Across the street from the Art Colony’s main lodge and at the base of the hill sits a two-bedroom cottage, a retreat for summer guests when the lodge is filled with family. In 2018, the homeowners hired Knickerbocker Group return to redo the cottage bathroom and make it more accessible for elderly guests.
Knickerbocker Group transformed the very narrow bathroom by cleverly repositioning the components within the space. The claw-foot tub was replaced with a curved shower, creating a place for the sink out of the walkway. The window in the bathroom was originally side-swinging, taking up space and creating another challenge. Knickerbocker Group moved the hinges to the bottom, allowing the authentic window to tip inward, gaining additional clearance, and yet another way Knickerbocker Group maintained the home’s historical integrity. Similarly to the lodge, corrugated metal roofing panels were used for the ceiling material.
The kitchen and living room are host to original furniture left by the previous owner. It was important to the clients to keep the history alive inside each property, so Knickerbocker Group found ways to modernize the space while retaining the cottage’s traditional furniture.
In the living room are two hanging basket lights. The electricians could not rewire the original fixtures, so Knickerbocker Group found nearly identical basket lights to take their place and meet current safety standards.
The open ceiling and stud walls are original to the home, although created a challenge for integrating attractive wiring. Knickerbocker Group added stained beams to mirror the originals while hiding the overhead electrical wiring. Special exposed electrical boxes were used on the stud walls.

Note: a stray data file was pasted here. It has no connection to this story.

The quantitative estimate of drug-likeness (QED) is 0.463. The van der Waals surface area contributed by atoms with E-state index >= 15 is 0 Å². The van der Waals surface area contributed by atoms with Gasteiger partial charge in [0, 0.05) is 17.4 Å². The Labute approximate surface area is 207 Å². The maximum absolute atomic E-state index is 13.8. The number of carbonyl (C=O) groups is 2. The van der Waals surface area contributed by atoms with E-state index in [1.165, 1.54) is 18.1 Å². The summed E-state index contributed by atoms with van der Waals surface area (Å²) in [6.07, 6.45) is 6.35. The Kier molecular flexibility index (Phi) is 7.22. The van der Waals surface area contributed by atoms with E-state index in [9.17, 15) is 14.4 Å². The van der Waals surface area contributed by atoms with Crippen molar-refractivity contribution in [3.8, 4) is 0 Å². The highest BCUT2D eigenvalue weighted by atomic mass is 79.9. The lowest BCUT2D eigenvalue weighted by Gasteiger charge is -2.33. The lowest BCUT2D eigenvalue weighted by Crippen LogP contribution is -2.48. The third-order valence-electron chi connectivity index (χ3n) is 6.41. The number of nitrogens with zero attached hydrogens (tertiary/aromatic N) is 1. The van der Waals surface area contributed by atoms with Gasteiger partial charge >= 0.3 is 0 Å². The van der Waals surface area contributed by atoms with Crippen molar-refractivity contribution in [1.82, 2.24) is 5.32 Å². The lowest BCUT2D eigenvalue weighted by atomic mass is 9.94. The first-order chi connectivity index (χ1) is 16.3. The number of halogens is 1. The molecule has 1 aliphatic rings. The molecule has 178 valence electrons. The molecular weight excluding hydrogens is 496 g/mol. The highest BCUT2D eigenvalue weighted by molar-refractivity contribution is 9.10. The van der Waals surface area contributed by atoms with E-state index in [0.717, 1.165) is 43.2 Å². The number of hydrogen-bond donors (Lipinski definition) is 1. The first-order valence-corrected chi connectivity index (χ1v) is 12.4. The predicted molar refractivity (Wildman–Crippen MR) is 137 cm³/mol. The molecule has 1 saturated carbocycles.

Centered in the kitchen hangs a whimsical stained-glass light made by a local artist. The “ice block” glass is held by repurposed antique ice tongs, painted red. The same artist created the pendant over the dining table, bathroom sconces and mirror, and the decorative exterior lighting. Knickerbocker Group reused a wonderful old double basin sink and gently renovated the small kitchen with modern touches by building new cabinetry, and innovative storage space, installing a new refrigerator, and refinishing the floors.
During initial design discussions, it was brought to Knickerbocker Group’s attention the homeowner encountered issues where snow and rain damaged the original siding; particularly on the cottage side where snow would build up and sit. Knickerbocker Group provided a few solutions: Metal, mil-finish, galvalume vertical panels were used for the first 42” of the wall height. Above, the homeowner wanted to utilize warm, rustic material to offset the metal below, and to provide a visual connection to the history of the cottage and lodge. Thermally treated White Ash tongue and groove wall cladding was thoughtfully selected. This sustainable product is rot and termite resistant in addition to being incredibly stable. Finally, to address any standing water or snow up against the building at the deck, a galvanized floor grate was integrated into the decking just below the drip line of the roof. For privacy, a lattice wall was built on the road-side of the deck to allow the homeowners’ guests to enjoy their own haven on the hill.